Rediscovering the purpose of church

Over the weekend I went to a Christingle service.  Quite a traditional thing to do at this time of year.  But I went to a different church from those I normally frequent.  I was there to see what they were doing about warm spaces, food pantry etc.

So, we got to the part of the service when we actually made the Christingle.  Like so many I have made in the past I listened to the explanation about the orange as the world and wrapping the world in love and the four cocktail sticks and sweets etc.  Well, I say ‘listened’, but when you have heard it so many times I honestly was only half listening.

I duly wrapped my orange in red insulating tape and stuck Haribos on my four cocktail sticks and stuck them in the orange.  Then I looked round and saw that everyone else had their 4 cocktail sticks sticking up differently.  My first thought was ‘That’s not the way to do it’.  Then I decided to get over myself and remember that there are no Christingles in the Bible, the word in unknown for most of Christian history and honestly does it matter where we put cocktail sticks?  Four seasons, four corners of the Earth etc, what theology is important here?  Or is this simply about God loves everyone, everywhere all the time?

As I was shown around afterwards, I was seeing the church hall spaces being repurposed to provide a warm lounge space for people who couldn’t afford heating.  I saw the massive wheelie bins full of food, treats and gifts that were collected for local charities and organisations so that those in need would have something over Christmas.  I saw the piles of food being collected so those who come to the warm lounge can have hot drinks and something to eat.  I saw where they distributed hot meals at the weekend.  And much more.

I also saw a church being Christ to their communities. Feeding the hungry, healing those in need, finding warm clothing for anyone in need, offering space and advice, being a friend to the lonely. 

I saw a church that isn’t spending their time thinking about synodical processes, or having discussions with their congregations about Canon Law or the 39 articles.  I saw clergy in Christmas jumpers helping and meeting need.  I saw a Church focused on being Christ-like to all people.  ‘Love the Lord your God, and love your neighbour as yourself’, being lived in action.

As the Established church in a country that is no longer majority Christian, we need to take a fresh look at our purpose.  It will mean that we need to give up some of our traditions and stop putting legalisms from hundreds of years ago above serving the people of our communities.  It will also mean giving up some or even a lot of our power and privilege. 

In doing that we may become less distinctly Anglican.  But we will become more distinctly followers of Christ.  And more distinctly Christian.

Living in Love and Faith and Fear

With the college of bishops having held their first LLF meeting and Bishop Stephen Croft publishing his views on the future last week, there is a sense that the Living in Love and Faith process is finally seeing the light at the end of an extremely long tunnel.  There are hopes that by the end of next February’s General Synod that the decisions will be made and we just have to allow time to implement them.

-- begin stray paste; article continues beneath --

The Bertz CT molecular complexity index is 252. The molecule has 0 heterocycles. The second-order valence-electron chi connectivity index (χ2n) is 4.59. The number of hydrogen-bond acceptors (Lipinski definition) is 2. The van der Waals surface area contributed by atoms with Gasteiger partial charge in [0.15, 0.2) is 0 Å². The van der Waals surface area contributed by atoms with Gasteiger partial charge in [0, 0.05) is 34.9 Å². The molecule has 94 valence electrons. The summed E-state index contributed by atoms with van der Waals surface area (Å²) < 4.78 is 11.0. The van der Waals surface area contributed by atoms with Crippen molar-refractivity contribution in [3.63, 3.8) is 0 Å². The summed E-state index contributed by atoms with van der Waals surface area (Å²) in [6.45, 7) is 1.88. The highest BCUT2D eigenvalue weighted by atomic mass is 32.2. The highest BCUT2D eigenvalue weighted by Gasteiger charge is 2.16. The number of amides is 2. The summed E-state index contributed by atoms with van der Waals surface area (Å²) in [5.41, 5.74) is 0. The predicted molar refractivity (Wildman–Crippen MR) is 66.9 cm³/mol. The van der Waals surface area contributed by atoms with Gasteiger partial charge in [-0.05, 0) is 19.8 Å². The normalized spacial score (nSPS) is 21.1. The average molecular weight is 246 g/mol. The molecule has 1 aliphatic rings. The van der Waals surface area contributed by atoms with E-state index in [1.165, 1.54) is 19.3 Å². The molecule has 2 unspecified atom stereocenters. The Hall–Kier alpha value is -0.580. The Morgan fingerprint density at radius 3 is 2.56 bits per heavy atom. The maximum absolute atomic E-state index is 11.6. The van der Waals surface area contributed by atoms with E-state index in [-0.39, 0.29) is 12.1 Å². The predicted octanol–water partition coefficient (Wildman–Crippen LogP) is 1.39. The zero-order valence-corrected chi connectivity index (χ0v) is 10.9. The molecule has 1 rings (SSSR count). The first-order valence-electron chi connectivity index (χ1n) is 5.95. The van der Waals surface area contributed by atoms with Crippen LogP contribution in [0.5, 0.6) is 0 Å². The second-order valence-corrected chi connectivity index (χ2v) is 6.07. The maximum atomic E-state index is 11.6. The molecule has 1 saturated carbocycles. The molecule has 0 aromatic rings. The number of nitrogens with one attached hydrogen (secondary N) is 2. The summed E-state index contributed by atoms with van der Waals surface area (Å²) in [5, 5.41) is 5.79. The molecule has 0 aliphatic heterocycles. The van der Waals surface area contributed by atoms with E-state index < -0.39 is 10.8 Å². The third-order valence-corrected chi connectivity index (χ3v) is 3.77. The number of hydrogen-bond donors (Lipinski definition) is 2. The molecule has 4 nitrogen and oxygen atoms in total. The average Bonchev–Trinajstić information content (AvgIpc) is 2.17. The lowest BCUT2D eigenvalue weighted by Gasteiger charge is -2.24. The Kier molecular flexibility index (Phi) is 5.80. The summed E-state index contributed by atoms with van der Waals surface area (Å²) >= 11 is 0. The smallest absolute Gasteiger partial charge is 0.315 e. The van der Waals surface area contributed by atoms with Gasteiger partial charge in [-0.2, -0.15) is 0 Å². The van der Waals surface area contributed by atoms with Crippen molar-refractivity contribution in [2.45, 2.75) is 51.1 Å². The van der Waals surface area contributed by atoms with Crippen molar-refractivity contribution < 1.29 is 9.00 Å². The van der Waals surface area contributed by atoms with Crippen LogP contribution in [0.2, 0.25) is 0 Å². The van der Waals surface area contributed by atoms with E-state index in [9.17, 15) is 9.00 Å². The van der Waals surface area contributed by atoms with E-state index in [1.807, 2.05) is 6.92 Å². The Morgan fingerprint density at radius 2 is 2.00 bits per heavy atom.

That is the best-case scenario.  The worst-case scenario could be that whatever the bishops propose gets rejected by General Synod and we are back at square one, except that we would have wasted six years, lots of money and an incalculable amount of good will and patience. 

It is likely that the eventual outcome will be somewhere between those extremes.  There is an expectation that some sort of accommodation will be found.  There has been talk of a ‘third province’ for many months.  Some, like Bishop Stephen, see this as a safe haven for those who take a conservative view.  Others see it as a place for affirming churches to do what they want.  There are numerous ways that could play out. 

Personally I hope we do not go down the third province route.  I want us to be able to be one church together, despite our differences.  There are many people with whom I might disagree about marriage and sexuality, but where our agreements far outweigh the disagreements and we work together in mutual respect to build God’s kingdom.

That is what it looks like from an insider perspective.  From outside the cosy church cloisters things look very different.

As Living in Love and Faith moves into its endgame, the language and visibility from all sides has increased.  We all want the bishops to pay attention to what we want.  We [insiders] understand that some of this is just noise and power games.  But in the LGBTQ+ communities, that is not the way things are being seen. 

Those of us who have spent years campaigning for LGBTQ+ inclusion in the church have been very vocal in being part of the LGBTQ+ communities.  Our basic message of acceptance and affirmation hasn’t changed.  The fact that we are having meetings with more important people or gathering a wider audience for our work is completely unseen outside church circles. 

Instead those outside the church are hearing the conservative point of view getting louder and more rejecting.  The fear is growing and churches are seen as less and less safe places.  Christians are seen as unsafe and assumed to be hostile unless proven to be otherwise.  Talk of a third province is being heard as ‘if they can’t keep us out, are they trying to put us in a ghetto?’  People might want to follow Jesus, but they don’t want anything to do with churches full of scary Christians.

There is an irony here too.  Anyone familiar with LGBTQ+ literature, whether books, films, TV shows etc will have seen an increase in recent years of the use of religious and specifically Christian themes and imagery.  There is an increased interest in religion and in Christianity at just the time when Christians themselves are being increasingly seen as ‘the enemy’ to be afraid of.